Wide Left

January 11, 2008
Wide left. That would be the term that would define the rest of his life. Everything had been perfect. It was what he had been dreaming about since he had first kicked a football. The game on the line, in the Super Bowl, and it all came down how straight and far he could kick a football. Everything had happened just as he had imagined it, the snap was perfect, the hold was placed perfectly, just as he liked it, laces out at a 63 degree angle. His approach had been perfect. I’m going to win the game. After what seemed like hours instead of seconds, his foot uprooted the ball from its position on the grass. The ball spiraled end over end towards the yellow goalposts, beacons of hope. The defenders, whose outstretched hands had attempted to halt the path of the ball just seconds ago, turned to watch, helpless to change its course. As the ball sailed toward the posts, the kicker threw his hands up; it looked as if the ball would go through the uprights.

However, the football gods can be cruel and unforgiving. Just as quickly as it appeared that he had won the Super Bowl, a sudden gust of wind seemed to blow in from the west side of the stadium. The ball was beginning to move to the left. As it continued towards the left side of the goal post, the kicker turned a translucent white, dropped his arms down to his sides, and stood there, paralyzed. It’s going to miss. No sooner than a second later the ball grazed off the left post and fell to the ground. The kicker heard nothing but the sound of the ball falling to the ground. It was a sound full of unfulfilled promise, a sound that he would always associate with utter disappointment. The referee signaled to everyone what was already known. The field goal was no good, wide left.

The kicker took off his helmet and sunk to the ground. He buried his face in his hands. As the opposing team rushed onto the field, he felt himself being jarred back and forth. Women, children, and 300 pound offensive lineman celebrated the victory around and on top of him. He attempted to pick himself up, but was immediately shoved back down to the ground by the mob that had gathered on the field. He felt a cleat dig into his face; blood began to pour out of his cheek. On his second attempt to stand up, he was successful. He was jostled by the celebrating crowd. As he pushed his way through the masses, he occasionally received a look of sympathy from the opposing kicker, he could sympathize. This brief feeling of connection was immediately ruined when the other team’s linebacker began yelling at him.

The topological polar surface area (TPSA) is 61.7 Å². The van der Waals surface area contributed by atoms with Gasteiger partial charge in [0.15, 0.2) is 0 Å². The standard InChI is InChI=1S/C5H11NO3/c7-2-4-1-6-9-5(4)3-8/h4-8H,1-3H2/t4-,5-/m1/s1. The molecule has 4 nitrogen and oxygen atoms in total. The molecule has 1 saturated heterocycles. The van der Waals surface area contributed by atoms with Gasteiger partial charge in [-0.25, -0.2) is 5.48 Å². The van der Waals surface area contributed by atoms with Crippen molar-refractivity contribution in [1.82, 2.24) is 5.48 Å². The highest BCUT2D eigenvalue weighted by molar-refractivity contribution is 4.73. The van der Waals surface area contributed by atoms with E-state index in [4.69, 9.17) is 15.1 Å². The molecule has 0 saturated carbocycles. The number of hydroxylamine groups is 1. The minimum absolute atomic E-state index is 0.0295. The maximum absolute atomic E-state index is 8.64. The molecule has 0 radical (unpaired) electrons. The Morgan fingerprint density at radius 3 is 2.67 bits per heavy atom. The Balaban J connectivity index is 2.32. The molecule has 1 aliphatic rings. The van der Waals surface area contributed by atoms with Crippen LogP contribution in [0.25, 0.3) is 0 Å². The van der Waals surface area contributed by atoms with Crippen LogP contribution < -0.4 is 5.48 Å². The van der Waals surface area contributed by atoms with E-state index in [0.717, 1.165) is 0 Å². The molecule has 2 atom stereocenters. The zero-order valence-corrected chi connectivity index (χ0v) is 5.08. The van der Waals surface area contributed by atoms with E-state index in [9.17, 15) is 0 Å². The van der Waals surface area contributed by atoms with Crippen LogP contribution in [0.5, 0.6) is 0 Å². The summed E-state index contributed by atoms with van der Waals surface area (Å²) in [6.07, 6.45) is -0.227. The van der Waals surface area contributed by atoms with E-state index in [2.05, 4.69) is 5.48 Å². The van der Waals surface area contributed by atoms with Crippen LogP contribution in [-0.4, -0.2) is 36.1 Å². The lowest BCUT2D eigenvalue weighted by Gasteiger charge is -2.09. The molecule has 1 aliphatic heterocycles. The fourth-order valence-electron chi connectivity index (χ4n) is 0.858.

“Man! You are the WORST kicker in the league! How did you even play high school football? I got in yo’ face on that last kick! You had no chance. You are horrendous. Man, if I was on yo’ team I would tie you up to a flagpole by yo’ underwear!”
After nearly thirty minutes of pushing and shoving, he trudged into the locker room, the blood on his face mixed with tears. His presence brought an uncomfortable silence; none of his teammates could even look at him, they were too disgusted.
“All the hard work we put in was destroyed by the ‘worthless kicker,’” he overheard one of his teammates remark
It was no more than 10 seconds after he entered the locker room that reporters gravitated to him as if he were a magnet.
“What happened?” “Will you be back with the team next year?” “How will this affect your career?” The questions flew at him like lava spewing from a volcano. He could not hear anything, his whole body had become numb, and he had lost his sense of everything around him. The scene of the ball heading for the middle of the uprights, and then cruelly fading off towards the left flashed through his mind like a horrible slideshow.
This wasn’t the first time he was wide left. Everything he had ever done was just a little bit off the mark. His marriage, his children, even his parents, it seemed as if their potential for success had been blown off to the left by a gust of wind as well.
Even after all of this success, he was still defined by one moment. Such is the life of a kicker. Just as one blemish can ruin the face of a beautiful woman, one mistake can ruin the career of a kicker. His mistake would always be wide left.

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